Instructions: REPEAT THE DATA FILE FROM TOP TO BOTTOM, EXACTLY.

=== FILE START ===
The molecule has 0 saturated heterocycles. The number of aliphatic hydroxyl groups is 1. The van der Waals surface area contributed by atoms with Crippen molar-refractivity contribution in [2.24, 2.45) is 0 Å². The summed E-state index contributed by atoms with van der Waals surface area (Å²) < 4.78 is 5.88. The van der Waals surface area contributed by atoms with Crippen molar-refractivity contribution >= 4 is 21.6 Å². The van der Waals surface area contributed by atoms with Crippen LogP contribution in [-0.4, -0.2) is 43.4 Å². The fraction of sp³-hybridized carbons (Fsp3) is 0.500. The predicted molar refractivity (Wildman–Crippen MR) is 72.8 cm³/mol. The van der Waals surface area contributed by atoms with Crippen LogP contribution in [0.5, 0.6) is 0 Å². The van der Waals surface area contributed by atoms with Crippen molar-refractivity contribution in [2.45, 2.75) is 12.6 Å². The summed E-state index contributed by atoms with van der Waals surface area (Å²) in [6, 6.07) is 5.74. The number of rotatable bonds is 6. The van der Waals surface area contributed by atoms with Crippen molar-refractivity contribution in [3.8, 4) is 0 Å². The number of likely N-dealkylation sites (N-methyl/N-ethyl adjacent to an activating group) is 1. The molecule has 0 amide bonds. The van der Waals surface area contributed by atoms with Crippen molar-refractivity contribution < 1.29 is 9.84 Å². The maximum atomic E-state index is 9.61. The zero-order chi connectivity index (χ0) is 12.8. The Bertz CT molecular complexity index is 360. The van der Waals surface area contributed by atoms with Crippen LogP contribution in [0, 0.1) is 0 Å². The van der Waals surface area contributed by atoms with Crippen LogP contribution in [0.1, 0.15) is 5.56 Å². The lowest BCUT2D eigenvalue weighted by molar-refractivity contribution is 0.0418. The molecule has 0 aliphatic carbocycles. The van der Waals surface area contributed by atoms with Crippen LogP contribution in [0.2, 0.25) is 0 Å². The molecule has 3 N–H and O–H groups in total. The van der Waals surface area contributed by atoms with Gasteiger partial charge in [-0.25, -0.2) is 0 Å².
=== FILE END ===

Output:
The molecule has 0 saturated heterocycles. The number of aliphatic hydroxyl groups is 1. The van der Waals surface area contributed by atoms with Crippen molar-refractivity contribution in [2.24, 2.45) is 0 Å². The summed E-state index contributed by atoms with van der Waals surface area (Å²) < 4.78 is 5.88. The van der Waals surface area contributed by atoms with Crippen molar-refractivity contribution >= 4 is 21.6 Å². The van der Waals surface area contributed by atoms with Crippen LogP contribution in [-0.4, -0.2) is 43.4 Å². The fraction of sp³-hybridized carbons (Fsp3) is 0.500. The predicted molar refractivity (Wildman–Crippen MR) is 72.8 cm³/mol. The van der Waals surface area contributed by atoms with Crippen LogP contribution in [0.5, 0.6) is 0 Å². The van der Waals surface area contributed by atoms with Crippen molar-refractivity contribution in [2.45, 2.75) is 12.6 Å². The summed E-state index contributed by atoms with van der Waals surface area (Å²) in [6, 6.07) is 5.74. The number of rotatable bonds is 6. The van der Waals surface area contributed by atoms with Crippen molar-refractivity contribution in [3.8, 4) is 0 Å². The number of likely N-dealkylation sites (N-methyl/N-ethyl adjacent to an activating group) is 1. The molecule has 0 amide bonds. The van der Waals surface area contributed by atoms with Crippen molar-refractivity contribution < 1.29 is 9.84 Å². The maximum atomic E-state index is 9.61. The zero-order chi connectivity index (χ0) is 12.8. The Bertz CT molecular complexity index is 360. The van der Waals surface area contributed by atoms with Crippen LogP contribution in [0, 0.1) is 0 Å². The van der Waals surface area contributed by atoms with Crippen LogP contribution in [0.1, 0.15) is 5.56 Å². The lowest BCUT2D eigenvalue weighted by molar-refractivity contribution is 0.0418. The molecule has 0 aliphatic carbocycles. The van der Waals surface area contributed by atoms with Crippen LogP contribution in [0.2, 0.25) is 0 Å². The molecule has 3 N–H and O–H groups in total. The van der Waals surface area contributed by atoms with Gasteiger partial charge in [-0.25, -0.2) is 0 Å².